Oct 27, 2010 at 1:31 pm #1264861
Westcomb Kokanee … a jacket that's trying to decide what it is, is it UL, a yuppie jacket, or a winter/belay jacket
Got a westcomb kokanee at the westcomb outlet sale few weeks ago, temps haven't been at the range to test out the temperature yet but i thought i would post my initial thoughts.
– $350 US MSRP
– Medium tested
– 505 g/ 18 oz measured weight
– 850 EU down, unknown fill weight
– 15D Pertex Shell
– Sizing runs large
– Pull adjustable hood
– Waist drawstring
– Fleece lined neck
– Elastic wrists
– Two way zipper
– Single inside mesh pocket
– Very lofty
– Appears to be sewn through
The Kokanee is a down insulating jacket roughly around the size and weight of a MB Light Alpine, FF Helios or WM Meltdown jackets. It is filled with 850 EU tested (875 US) fill, unfortunately Westcomb would not tell me the fill weight.
The shell is a pretty thin 15D Pertex shell inside and out. I'll refer to the test that Will did on the Chilko about the DWR. The shell feels ultrasoft inside and out unlike some other jackets. There is no nylon feeling at all.
The fabric also appears to be fairly fragile, more so than by EB FA Downlight. I would not want it around sharp or abrasive objects. It appears to be sewn thru construction.
The jacket retails for a hefty $350 US / $375 Can, since itss new its unlikely you'll see many sales.
It is made in Westcomb's Vancouver Factory. Construction is top notch, not a single loose thread so far.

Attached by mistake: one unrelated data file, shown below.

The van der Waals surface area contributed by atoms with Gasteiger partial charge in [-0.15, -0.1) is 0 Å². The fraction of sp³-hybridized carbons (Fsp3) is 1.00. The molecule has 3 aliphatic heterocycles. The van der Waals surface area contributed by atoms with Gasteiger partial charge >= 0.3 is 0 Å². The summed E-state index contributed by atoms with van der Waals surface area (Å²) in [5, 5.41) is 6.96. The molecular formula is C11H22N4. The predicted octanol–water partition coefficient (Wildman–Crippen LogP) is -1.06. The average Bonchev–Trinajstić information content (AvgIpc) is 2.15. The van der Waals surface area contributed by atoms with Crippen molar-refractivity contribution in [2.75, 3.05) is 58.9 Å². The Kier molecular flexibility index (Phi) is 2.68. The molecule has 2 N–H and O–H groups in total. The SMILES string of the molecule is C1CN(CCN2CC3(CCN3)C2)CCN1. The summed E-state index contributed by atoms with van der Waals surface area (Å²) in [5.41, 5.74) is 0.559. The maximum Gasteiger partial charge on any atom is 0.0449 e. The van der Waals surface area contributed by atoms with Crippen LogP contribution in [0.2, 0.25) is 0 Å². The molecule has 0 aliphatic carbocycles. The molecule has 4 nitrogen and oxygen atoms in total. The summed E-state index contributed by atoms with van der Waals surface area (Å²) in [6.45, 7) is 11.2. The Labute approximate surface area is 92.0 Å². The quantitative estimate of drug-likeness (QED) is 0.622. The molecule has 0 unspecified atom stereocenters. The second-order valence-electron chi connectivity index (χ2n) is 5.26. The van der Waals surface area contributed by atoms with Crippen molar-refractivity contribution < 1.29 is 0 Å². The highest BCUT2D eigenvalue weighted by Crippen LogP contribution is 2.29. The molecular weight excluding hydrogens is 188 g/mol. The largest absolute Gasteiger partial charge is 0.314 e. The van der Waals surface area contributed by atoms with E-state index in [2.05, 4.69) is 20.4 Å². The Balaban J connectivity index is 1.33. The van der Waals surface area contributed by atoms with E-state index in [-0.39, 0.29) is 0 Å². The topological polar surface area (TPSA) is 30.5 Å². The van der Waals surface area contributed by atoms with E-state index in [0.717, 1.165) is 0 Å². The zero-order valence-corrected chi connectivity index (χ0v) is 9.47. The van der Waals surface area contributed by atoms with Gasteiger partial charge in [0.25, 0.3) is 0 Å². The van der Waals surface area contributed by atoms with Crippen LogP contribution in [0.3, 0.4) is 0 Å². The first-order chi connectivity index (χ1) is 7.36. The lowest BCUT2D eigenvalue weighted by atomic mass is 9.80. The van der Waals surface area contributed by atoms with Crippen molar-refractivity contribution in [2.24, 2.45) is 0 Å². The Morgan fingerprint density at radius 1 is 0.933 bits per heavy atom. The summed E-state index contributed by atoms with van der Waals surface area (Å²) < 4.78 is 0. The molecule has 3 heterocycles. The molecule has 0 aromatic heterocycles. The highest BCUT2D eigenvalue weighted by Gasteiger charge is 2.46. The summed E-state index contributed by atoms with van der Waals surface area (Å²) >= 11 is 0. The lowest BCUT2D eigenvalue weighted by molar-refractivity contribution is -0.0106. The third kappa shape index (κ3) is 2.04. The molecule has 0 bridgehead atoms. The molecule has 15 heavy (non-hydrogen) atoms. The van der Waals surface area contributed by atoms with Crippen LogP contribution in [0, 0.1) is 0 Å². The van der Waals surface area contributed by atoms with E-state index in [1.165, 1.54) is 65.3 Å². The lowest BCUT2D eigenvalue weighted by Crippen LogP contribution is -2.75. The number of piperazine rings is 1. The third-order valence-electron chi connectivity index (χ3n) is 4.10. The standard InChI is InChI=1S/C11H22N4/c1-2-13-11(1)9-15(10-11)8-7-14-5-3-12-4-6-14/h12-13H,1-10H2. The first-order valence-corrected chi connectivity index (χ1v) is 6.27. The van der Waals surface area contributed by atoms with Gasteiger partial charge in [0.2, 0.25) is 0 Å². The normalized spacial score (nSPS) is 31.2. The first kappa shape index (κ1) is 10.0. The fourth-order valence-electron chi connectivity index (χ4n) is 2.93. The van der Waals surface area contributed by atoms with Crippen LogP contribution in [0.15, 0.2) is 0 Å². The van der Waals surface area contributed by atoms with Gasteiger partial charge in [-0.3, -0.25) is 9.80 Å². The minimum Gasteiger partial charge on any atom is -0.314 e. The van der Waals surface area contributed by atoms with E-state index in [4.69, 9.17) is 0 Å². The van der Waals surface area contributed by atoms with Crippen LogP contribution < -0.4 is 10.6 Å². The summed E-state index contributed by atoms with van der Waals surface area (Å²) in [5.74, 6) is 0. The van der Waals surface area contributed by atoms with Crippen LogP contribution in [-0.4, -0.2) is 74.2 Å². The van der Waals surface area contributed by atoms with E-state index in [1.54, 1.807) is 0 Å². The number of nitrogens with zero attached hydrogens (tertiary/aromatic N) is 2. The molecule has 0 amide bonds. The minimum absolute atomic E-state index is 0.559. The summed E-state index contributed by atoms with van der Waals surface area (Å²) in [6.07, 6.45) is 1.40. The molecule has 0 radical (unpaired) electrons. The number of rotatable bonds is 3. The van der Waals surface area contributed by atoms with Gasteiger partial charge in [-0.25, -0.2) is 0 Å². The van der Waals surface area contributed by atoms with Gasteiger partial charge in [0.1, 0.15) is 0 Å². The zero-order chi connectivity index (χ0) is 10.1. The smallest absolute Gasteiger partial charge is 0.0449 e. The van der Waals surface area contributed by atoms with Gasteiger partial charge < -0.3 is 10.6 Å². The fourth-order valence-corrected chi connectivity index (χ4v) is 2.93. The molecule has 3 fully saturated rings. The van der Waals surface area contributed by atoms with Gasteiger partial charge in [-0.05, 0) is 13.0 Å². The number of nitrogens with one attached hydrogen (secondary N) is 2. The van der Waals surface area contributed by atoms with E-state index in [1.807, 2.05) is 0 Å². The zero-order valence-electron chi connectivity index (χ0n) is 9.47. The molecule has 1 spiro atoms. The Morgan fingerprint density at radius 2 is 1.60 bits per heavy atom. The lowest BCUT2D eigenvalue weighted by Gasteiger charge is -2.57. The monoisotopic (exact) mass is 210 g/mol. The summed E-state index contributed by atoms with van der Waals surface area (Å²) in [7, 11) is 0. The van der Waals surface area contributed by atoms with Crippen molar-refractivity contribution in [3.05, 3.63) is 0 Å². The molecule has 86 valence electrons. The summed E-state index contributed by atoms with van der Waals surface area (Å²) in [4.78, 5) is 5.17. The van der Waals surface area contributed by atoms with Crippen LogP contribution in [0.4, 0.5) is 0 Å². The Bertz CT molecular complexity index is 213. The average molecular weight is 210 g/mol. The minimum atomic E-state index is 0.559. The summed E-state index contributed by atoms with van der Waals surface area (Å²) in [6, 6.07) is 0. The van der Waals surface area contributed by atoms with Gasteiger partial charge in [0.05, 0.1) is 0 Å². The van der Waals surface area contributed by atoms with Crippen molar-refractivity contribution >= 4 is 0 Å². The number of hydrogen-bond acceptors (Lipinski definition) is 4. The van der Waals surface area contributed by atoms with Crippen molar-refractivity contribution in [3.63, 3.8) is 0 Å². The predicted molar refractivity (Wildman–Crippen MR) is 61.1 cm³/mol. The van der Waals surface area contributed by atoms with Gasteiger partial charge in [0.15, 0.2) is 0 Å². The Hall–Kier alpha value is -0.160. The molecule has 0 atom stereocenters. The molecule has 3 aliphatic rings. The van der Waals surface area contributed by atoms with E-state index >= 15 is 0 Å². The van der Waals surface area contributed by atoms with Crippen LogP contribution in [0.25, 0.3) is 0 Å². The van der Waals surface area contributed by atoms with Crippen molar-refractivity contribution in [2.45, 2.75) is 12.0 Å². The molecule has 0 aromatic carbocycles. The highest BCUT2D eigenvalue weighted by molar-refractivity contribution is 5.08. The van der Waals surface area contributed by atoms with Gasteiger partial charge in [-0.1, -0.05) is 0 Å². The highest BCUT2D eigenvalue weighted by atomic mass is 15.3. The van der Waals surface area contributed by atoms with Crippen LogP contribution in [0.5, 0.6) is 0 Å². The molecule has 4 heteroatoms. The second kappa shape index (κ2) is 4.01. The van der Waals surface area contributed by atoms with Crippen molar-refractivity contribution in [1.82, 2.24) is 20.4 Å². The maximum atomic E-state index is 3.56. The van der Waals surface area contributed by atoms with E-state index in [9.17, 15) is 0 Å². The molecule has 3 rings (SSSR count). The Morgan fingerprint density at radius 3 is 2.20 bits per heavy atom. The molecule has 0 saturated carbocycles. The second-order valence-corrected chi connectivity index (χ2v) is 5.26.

The Kokanee has the normal features one would expect on a down jacket.
Let's start with the 2 way zip. Obviously intended for people with harnesses on, it is easy to use. The bottom zip does not comb with a tab, but that's easily remedied.
There are 2 fleece lined hand pockets with water resistant zippers at belly level.
The neck collar is also fleece lined. The hood is pretty large, and for me, helmet compatible. There are 2 pull tabs on either side for adjustment.
The wrist have a soft stretch elastic material. The stretch material feels a softer against the skin than the elastic on my MB Ex Light. There is also a waist drawstring.
There is an inside zippered mesh pocket on the left side. It's just large enough for a pair of light gloves, but not mitts. There is also some funky red label on the inside right with some marketing spiel.
The sizing runs large, no doubt about it. It is meant as a belay/over jacket for the winter.
As a reference I'm 165-175 lbs (depending on how many Krispy Kremes i eat), 5'7" and am a solid medium in most athletic brands (EB FA, dead bird, Patagucci).
I was able to wear a Cap 4 base layer, 200 wt fleece, Arc'teryx Gamma SV Hoody Softshell under it with no problems and could probably have added one more layers. The jacket run down to my hip. It is not a parka.
The Kokanee is very lofty, i'd say more so than a MB Alpine light. Along with the sizing, do not expect to reasonably fit this parka under a shell without significant compression.
I have not had a chance to test how small it will compress.
I do like the Kokanee alot. It is light, warm, and feels nice against the skin. The problem is that it is a jacket that really doesn't know what it wants to be.
On one hand it is sized for belays and has climbing specific features like the double zip and large hood. On the other hand it's shell seems fairly fragile and i'd hate to use it by itself around rocks or sharp bushes. Since I plan on using it under by synthetic belay jacket (yes they all do fit together) it isn't an issue for me.
It would serve credibly as a light winter over jacket if you are careful. The sizing is sufficient.